Anti-climax is a rhetorical device that can be defined as a disappointing situation, or a sudden transition in discourse from an important concept to a ludicrous or trivial one. It is when, at a particular point, expectancies are raised, the whole thing is built-up, and then unexpectedly some thing boring or disappointing happens — this is an anti-climax. Besides that, the order of statements step by step descend in anti-climax.
Types of Anti-Climax
There are two varieties of anti-climax. The first is used in narrations, including the anti-climax about the overall plot of the story. The second one is a figure of speech, which may occur anywhere inside the story.
Examples of Anti-Climax in Literature
In literature, there are plenty of examples of anti-climax, whether or not narrative or as a parent of speech. Let us take into account a few of them:
Example #1: The Rape of the Lock (By Alexander Pope)
“Here thou, exceptional Anna, whom three realms obey,
Dost once in a while suggest take, and from time to time tea…”
In the extract, it is used as a discern of speech. Pope is drawing the attention of readers to the falseness. Anna is Queen of England, who holds meetings, and indulges also in afternoon tea customs. Ludicrous impact is created by using the usage of the anti-climax.
Example #2: The Deserted House (By Alfred Lord Tennyson)
“Come away: for Life and Thought
Here not dwell;
But in a city glorious—
A tremendous and distant city—have bought
A mansion incorruptible.
Would they might have stayed with us.”
Here, the final line of poem offers anti-climax, as the poet is describing troubles associated with life on Earth. Here, heaven is referred as “city glorious.” He asks whether or not people may want to come and stay in heaven, that is a trade in discourse from an critical be aware to trivial.
Example #3: Othello (By William Shakespeare)
“Well, hurry up and confess. Be brief about it.
I’ll wait over here.
I don’t need to kill you before you’ve readied your soul.
No, I don’t need to send your soul to hell when I kill you…”
“Send me away, my lord, however don’t kill me…”
“It’s too late…”
This is one of the narrative anti-climax examples from Shakespeare’s works. Here, a sudden transformation may be seen, when Othello stabs Desdemona. It is creating a disappointing and thrilling impact inside the end.
Example #4: Much Ado About Nothing (By William Shakespeare)
“Why, then are you no maiden.— Leonato,
I am sorry you must hear. Upon mine honor,
Myself, my brother, and this grievèd count
Did see her, pay attention her, at that hour remaining night
Talk with a ruffian at her chamber window
Who hath indeed, maximum like a liberal villain,
Confessed the vile encounters they have got had
A thousand times in secret.”
This is a great example of anti-climax, while Hero is publicly denounced and humiliated at her wedding. Her chastity is challenged by means of her fiancé Claudio. Here climax will become anti-climax.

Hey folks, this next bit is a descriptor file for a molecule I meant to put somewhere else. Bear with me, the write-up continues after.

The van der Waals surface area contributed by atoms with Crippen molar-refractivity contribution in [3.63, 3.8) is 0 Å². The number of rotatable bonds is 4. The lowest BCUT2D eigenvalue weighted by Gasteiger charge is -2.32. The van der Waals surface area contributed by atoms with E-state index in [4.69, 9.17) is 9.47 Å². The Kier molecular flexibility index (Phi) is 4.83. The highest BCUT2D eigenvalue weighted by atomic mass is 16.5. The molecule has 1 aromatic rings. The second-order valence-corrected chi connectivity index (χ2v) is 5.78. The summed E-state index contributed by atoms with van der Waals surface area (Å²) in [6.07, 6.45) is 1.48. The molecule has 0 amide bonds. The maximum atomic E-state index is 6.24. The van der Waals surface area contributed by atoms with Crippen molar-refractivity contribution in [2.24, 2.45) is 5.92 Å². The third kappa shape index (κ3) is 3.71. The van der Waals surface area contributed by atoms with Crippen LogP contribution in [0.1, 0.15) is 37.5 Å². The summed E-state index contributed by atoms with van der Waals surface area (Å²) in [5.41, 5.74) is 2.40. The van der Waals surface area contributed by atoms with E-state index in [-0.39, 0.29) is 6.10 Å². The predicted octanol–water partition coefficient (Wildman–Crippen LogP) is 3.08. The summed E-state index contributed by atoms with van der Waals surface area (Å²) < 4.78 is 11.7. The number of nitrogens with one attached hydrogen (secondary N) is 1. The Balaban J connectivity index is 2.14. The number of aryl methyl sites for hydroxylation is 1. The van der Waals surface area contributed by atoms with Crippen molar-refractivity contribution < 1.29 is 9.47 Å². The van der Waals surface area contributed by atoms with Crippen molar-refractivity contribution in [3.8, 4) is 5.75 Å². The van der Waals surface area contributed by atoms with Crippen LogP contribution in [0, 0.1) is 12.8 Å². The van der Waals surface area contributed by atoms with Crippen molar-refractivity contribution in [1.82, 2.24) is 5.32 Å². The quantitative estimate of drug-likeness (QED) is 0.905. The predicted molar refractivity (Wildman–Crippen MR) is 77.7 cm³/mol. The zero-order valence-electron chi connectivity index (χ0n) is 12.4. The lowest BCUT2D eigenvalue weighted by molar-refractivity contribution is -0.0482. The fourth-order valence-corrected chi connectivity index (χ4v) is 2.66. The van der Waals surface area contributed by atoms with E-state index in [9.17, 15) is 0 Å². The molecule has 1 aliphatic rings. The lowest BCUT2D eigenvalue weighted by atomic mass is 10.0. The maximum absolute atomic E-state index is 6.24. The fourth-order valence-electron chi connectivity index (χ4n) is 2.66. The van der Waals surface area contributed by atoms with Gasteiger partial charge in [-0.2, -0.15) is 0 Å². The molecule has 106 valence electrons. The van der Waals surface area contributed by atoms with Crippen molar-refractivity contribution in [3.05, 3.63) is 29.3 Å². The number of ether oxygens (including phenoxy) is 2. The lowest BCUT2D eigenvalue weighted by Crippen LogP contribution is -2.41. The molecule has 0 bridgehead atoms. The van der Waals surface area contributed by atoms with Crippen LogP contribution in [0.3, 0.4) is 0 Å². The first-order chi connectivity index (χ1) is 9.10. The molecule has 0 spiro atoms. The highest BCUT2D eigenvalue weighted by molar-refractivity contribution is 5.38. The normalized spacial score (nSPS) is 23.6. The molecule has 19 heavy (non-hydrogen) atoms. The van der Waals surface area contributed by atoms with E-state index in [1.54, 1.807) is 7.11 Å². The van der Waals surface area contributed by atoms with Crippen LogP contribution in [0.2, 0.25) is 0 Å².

Example #5: Dr.Fautus (By Christopher Marlowe)
“Nay! Let me have one ebook more,
and then I actually have done, in which I would possibly see all plants, herbs, and timber that develop upon the earth.”
“Here they be.”
“O thou artwork deceived…”
This is an instance of anti-climax as a figure of speech, which has taken place within the final line of this excerpt. Marlowe makes use of it as a warning to the audience now not to follow the ways of Faustus, because it could bring shallow praise and superficial happiness simplest.
Example #6: A Tale of Two Cities (By Charles Dickens)
“In a moment, the whole corporation turned into on their feet. That anyone become assassinated by someone vindicating a distinction of opinion became the likeliest occurrence. Everybody looked to see any individual fall, however only noticed a person and a girl standing staring at every other; the person with all of the outward factor of a Frenchman and a radical Republican; the woman, naturally English.”
In this excerpt, every body is waiting for that any person has been killed, or a person has fallen down dead. However, there is only a man and lady standing there, staring at each other. This is a disappointing anti-climax.
Function of Anti-Climax
Generally ludicrous or comic effect is produced by means of anti-climax. When hired intentionally, it devalues the subject. Therefore, it's miles frequently used for satirical and funny composition in literature and movies. However, on occasion it's miles used unintentionally – then it's far acknowledged as “bathos.”
Popular Literary Devices
- Ad Hominem
- Deus Ex Machina
- Double Entendre
- Flash Forward
- Half Rhyme
- Internal Rhyme
- Line Break
- Non Sequitur
- Pathetic Fallacy
- Poetic Justice
- Point of View
- Red Herring
- Tragic Flaw